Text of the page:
When a sourcing project gets to a certain size, it often makes sense to set up a permanent presence on-the-ground in China to help manage the supply chain. This series of blog posts covers some of the key areas of consideration when it comes to setting up in China.
Options for business formation
An outline of the principal forms of business vehicle used by foreign investors to establish an enterprise in the PRC is set out below.
Note: Generally, there are also other types of vehicles, such as cooperative joint ventures (“CJV”), foreign Invested Companies Limited by Shares, holding companies, foreign invested domestic companies, these are all applicable to foreign direct investment. However only the vehicles that are most often used by SME’s are addressed in this manual for practical purposes.
Let’s first look at EJV’s, then in next few blog posts, we will explore the other options.
Equity Joint Ventures
EJVs can only be incorporated as independent legal persons in the form of limited liability companies. For each EJV, there must be at least one foreign partner and one domestic partner.
The liability of each partner to the EJV is limited to the amount of capital it agrees to contribute to the registered capital of the EJV, whilst the EJV itself is liable for its debts to the extent of all its assets.
EJVs, as well as other entities such as CJVs, and WFOEs, are subject to specific requirements regarding “registered capital to total investment amount” ratios. Special approval to exceed these ratios may be applied for, but such approval will only be granted in exceptional circumstances. The same ratio requirements also apply to CJVs and WOFEs.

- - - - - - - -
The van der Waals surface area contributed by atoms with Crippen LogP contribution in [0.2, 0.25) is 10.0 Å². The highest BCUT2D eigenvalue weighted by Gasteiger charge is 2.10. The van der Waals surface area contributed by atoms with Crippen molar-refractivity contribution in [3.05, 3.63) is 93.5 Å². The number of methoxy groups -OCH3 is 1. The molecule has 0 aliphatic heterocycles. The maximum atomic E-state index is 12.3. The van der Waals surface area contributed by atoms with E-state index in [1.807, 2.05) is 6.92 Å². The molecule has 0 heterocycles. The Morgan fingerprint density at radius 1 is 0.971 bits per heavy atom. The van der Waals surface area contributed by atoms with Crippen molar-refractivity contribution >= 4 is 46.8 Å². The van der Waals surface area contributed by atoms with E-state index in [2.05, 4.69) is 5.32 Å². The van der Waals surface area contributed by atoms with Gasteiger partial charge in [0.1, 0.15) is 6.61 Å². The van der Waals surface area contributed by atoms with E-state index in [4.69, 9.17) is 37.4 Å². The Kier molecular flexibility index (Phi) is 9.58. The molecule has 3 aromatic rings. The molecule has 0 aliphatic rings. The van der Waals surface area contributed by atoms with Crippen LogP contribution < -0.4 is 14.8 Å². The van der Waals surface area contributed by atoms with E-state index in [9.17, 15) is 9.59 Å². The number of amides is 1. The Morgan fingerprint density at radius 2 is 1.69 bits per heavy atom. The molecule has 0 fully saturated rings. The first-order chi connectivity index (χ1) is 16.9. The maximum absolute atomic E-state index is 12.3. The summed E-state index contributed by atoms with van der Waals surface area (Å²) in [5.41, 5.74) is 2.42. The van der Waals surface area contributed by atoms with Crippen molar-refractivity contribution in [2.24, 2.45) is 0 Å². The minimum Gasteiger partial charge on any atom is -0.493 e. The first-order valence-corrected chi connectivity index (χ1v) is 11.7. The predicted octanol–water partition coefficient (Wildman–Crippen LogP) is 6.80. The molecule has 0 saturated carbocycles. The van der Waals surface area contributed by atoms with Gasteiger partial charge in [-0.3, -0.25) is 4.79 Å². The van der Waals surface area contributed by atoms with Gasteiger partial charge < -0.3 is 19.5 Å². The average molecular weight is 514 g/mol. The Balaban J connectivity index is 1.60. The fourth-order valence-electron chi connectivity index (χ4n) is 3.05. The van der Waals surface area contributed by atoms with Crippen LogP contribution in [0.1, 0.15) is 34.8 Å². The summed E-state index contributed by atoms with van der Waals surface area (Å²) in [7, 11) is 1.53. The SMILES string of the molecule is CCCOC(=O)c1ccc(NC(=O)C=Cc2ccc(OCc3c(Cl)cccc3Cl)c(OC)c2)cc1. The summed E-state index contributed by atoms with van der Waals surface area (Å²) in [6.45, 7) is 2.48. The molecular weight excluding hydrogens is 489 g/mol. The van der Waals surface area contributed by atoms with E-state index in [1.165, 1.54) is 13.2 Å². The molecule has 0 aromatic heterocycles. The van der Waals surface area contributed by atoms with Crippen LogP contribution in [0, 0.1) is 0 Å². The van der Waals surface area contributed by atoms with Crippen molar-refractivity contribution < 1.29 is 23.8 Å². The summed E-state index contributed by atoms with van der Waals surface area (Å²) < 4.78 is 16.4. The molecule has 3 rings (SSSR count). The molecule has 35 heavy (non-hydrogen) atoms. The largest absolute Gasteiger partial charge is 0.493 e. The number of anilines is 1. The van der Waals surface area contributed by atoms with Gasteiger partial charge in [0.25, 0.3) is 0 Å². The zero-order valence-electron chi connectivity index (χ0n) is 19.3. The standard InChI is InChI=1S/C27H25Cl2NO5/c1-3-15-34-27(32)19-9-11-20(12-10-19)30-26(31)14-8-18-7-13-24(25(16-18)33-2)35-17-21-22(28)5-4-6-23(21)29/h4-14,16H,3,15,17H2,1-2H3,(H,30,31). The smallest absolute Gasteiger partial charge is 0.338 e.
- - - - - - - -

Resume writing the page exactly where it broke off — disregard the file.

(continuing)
The main advantage of the EJV structure is certainty, as the regulatory framework for EJVs is older and more well-established than that of other business vehicles. EJVs were the first investment vehicle available after the PRC started to open up to foreign investment in 1979. In addition, EJVs are usually the vehicle of choice for domestic partners and regulators, due to their relatively long history and “plain vanilla” nature. For these reasons, EJVs have in the past been the most commonly used foreign investment vehicle in the PRC.
The benefit of certainty needs to be balanced against the relative inflexibility of the EJV structure, in particular, the requirement that profit distribution must be in proportion to capital contribution.
The law also requires that minority shareholders in joint ventures are given certain protection. Unanimous board approval must be granted for changes to capital or amendments to the articles of association, and in the event that a party intends to sell its equity interest, the other party has a statutory right of first refusal to purchase the interest.
Next Post: Wholly Foreign Owned Enterprises
Written for CSIC by Sophie Mao
China based lawyer at www.AsiaBridgeLaw.com